Art after dark in Arts West
The award-winning Arts West building will stay open until late on Thursday 27 July to showcase Nite Art – a night of art encouraging art exploration across Melbourne.
Nite Art will present works of more than 50 artists across 3 precincts – Arts, City Central and the University. Artist run initiatives, museums and unique city spaces open simultaneously, encouraging art exploration and discovery across the city until late.
The Faculty of Arts’ Arts West building will feature a performance piece by contemporary Berlin-based artist Fabian Knecht; a collection of ceramic, photography and digital media by contemporary artist Cyrus Tang; and an exhibition titled Excavation in the Object-based Learning gallery, featuring the works of Elyse de Valle, Zoe Scoglio, Melanie Jayne Taylor and curated by Simone Hine and Kyle Weise.
About Nite Art & the University of Melbourne
The University of Melbourne is a partner of Nite Art – an organisation with a mission to ‘make art more accessible, collaborative and engaging for new and broader audiences via an innovative event and digital platform.’ The broader University will host a range of events including the work of US artist Jordan Eagles at the new Science Gallery, and a Free Music Machines exhibition created by Percy Grainger in collaboration with Liquid Architecture and students form the Victorian College of Arts (VCA).
Featured exhibitions in the Arts West building
Exhibition: Cyrus Tang
Where: Arts West building, Level 5
When: Thursday 27 July, 6 – 10pm
Cyrus’s work in ceramic, photography and digital media has often explored ideas of loss and displacement. A selection of recent works will be displayed on Floor Five of Arts West, University of Melbourne.
Cyrus Tang writes of her work: “Throughout my practice, I have employed a range of variously permanent and ephemeral materials including clay, water, ash, steam, snow, human’s heartbeat, animal bones, and human hair in order to produce a visual representation suggestive of the contrast and contradiction between appearance and disappearance, and between ephemerality and permanence.”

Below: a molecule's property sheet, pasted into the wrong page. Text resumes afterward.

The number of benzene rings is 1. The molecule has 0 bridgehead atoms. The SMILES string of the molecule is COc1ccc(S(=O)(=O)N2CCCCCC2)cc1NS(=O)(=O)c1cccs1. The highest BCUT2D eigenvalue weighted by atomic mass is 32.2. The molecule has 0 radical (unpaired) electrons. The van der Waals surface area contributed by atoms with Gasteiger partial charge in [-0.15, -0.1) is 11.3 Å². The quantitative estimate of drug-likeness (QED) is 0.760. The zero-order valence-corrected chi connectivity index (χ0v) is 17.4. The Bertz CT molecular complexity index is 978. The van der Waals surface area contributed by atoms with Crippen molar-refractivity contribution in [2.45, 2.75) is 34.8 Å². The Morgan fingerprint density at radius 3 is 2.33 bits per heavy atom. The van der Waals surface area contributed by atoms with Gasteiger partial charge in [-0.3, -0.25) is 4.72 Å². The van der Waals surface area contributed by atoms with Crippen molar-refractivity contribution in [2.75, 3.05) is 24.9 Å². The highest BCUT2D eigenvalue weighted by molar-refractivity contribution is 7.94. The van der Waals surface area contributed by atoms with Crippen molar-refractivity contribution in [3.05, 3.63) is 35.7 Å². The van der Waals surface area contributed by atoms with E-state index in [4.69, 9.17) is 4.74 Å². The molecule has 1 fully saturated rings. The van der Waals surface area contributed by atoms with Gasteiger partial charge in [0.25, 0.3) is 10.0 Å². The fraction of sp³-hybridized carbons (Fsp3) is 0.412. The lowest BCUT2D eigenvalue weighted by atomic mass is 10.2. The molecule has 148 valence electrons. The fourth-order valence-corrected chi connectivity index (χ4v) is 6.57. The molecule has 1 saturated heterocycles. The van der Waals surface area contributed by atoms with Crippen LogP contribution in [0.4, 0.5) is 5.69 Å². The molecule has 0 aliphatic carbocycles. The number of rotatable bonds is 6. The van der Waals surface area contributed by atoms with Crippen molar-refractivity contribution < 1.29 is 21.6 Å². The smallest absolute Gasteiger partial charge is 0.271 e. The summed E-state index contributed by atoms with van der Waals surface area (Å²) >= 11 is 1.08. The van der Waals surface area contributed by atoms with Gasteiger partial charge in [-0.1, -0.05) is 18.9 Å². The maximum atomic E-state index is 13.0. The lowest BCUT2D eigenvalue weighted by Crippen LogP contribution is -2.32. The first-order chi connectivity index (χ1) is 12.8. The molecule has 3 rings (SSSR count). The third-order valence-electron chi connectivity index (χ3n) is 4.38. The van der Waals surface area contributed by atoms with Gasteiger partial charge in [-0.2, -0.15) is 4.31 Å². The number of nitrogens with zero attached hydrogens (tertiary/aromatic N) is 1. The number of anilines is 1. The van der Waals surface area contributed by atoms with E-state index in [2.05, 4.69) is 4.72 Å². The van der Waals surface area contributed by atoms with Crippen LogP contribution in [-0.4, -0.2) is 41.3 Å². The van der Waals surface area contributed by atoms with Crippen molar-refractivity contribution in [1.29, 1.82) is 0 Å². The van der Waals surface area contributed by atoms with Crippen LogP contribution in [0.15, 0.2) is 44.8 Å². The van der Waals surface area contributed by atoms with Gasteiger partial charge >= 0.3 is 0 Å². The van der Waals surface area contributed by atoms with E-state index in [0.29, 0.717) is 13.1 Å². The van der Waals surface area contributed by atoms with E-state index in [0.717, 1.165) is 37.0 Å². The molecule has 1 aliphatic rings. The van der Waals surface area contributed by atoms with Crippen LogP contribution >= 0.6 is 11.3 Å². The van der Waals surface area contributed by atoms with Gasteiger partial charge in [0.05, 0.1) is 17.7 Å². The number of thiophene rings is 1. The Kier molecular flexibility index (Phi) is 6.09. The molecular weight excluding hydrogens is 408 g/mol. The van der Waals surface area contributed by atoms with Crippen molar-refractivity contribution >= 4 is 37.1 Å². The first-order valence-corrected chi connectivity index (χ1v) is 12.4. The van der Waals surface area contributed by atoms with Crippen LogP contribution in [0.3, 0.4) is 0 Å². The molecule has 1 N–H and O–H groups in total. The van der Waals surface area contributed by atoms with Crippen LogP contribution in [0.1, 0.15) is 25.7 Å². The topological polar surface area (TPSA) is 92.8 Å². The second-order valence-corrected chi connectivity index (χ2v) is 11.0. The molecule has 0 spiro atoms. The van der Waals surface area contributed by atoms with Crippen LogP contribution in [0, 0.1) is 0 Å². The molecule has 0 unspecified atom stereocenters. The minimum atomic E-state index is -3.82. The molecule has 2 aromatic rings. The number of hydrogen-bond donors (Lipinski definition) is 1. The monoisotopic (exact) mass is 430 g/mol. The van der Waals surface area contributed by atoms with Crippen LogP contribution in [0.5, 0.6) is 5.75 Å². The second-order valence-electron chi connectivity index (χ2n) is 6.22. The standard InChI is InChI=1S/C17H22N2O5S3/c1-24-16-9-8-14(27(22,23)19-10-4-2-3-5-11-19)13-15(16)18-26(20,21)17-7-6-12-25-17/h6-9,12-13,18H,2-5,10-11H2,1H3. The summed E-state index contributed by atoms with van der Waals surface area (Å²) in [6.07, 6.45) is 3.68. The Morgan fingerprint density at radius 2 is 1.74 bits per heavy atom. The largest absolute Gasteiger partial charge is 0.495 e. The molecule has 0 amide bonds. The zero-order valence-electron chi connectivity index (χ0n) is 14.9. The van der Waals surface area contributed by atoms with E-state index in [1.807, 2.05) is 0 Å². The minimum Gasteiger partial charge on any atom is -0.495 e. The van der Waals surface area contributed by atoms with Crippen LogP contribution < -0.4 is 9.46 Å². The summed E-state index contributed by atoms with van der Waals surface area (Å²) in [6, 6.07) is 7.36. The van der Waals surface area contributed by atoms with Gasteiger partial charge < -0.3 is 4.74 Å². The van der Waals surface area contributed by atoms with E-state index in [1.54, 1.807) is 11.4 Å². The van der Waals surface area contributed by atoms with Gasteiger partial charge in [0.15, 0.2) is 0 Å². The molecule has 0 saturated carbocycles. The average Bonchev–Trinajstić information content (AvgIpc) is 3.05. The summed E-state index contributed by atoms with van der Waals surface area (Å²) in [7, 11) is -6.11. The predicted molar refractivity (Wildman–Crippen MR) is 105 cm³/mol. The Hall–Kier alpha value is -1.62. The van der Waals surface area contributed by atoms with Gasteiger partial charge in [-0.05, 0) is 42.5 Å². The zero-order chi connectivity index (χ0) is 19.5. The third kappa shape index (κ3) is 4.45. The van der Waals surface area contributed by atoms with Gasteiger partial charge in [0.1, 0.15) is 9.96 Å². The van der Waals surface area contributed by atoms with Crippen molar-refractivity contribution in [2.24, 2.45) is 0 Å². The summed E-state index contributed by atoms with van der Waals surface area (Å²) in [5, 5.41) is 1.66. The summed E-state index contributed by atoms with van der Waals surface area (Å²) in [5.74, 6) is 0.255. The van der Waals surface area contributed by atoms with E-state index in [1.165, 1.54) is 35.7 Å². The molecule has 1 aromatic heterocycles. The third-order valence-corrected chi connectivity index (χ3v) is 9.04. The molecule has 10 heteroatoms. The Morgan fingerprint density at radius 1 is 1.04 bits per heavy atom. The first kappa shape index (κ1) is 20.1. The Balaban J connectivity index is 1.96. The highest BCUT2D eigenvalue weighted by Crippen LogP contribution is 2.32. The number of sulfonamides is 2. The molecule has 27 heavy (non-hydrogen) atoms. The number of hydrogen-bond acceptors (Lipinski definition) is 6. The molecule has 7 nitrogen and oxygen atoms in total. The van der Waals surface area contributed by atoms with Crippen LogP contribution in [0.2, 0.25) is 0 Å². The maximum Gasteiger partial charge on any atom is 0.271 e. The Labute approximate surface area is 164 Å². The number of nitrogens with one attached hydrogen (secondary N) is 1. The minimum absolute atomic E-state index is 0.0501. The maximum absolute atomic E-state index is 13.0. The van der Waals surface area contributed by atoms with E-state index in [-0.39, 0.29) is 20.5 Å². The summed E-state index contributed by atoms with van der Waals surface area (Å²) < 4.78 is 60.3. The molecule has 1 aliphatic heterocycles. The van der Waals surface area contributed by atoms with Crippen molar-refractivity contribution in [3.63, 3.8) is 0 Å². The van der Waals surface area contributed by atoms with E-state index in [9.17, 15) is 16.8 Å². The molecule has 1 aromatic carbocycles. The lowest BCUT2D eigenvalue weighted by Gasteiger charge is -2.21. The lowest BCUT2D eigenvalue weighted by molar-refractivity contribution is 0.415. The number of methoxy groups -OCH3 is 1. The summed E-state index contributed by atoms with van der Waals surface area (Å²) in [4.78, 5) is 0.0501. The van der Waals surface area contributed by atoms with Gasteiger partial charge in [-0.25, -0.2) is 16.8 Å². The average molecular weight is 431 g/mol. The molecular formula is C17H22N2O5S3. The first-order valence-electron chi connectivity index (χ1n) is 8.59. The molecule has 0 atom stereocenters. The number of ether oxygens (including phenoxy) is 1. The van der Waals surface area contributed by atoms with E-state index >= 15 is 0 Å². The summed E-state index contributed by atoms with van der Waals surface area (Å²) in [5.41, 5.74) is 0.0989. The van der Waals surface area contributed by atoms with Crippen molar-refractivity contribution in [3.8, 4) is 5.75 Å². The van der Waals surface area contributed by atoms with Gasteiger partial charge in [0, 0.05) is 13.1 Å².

Born in Hong Kong, Cyrus Tang moved to Australia in 2003. She studied at the VCA (2004) and Monash University (MFA)(2009). She has held residencies at the Banff Centre, Canada (2008), Cite International de Arts, Paris (2009), National Art Studio, South Korea (2012) and the Helsinki International Artist Program (2013). She was the recipient of awards and grants from the George Mora Foundation (2008), Asialink (2012), the Australia Council (2009, 2011). Cyrus lives and works in Melbourne and is represented by Arc One Gallery. Her work has been exhibited in galleries throughout Australia and Internationally.
Where: Object-based Learning gallery, Level 3, Arts West building
When: Thursday 27 July, 6 – 10pm
The Object-based Learning gallery will also be open for the evening featuring artwork by Elyse de Valle, Zoe Scoglio and Melanie Jayne Taylor in an exhibition titled Excavation.
Excavation brings together three artists whose work sits between the certainty of objects and the intangibility of our brief encounters with them. Alongside their own work, the artists will draw upon the University of Melbourne’s Cultural Collection to investigate the archive as an evolving process, where objects are altered by our interactions with them.
Alongside their work, these artists will draw upon objects from the University of Melbourne’s Cultural Collections to investigate the archive as an evolving process, where objects are altered by our interactions with them.
Exhibition: Performance lecture, Fabian Knecht
Where: Forum Theatre, Arts West building
When:Thursday 27 July, 8 – 9:30pm
As the inaugural international guest artist for Nite Art, Knecht will present a Lecture Performance that speaks to his recent global ISOLATION projects and a new work, SPLIT, created in this, his first visit to Australia. Knecht will travel to a remote conservation reserve in the Northern Territory to undertake its making. Drawing on the canon of the Land Art movement of the 1960s and ‘70s, SPLIT will bring into question the inherent values of the natural or built environment and our interpretation of these through art frameworks.
Challenging what constitutes a gallery or museum space, the ISOLATION series comprises an exhibition space – a ‘white cube’ – which is built for one evening around a segment of a remote landscape: a riverbed and a base of a vanished monument in Ukraine, a frozen sea in Vladivostok, wasteland in Berlin and an uprooted tree in a forest near Arnsberg. In ISOLATION, nature in all its complexity is elevated to the status of an artwork and exhibited in situ.
To learn more about Nite Art or to register for upcoming events, visit www.niteart.com.au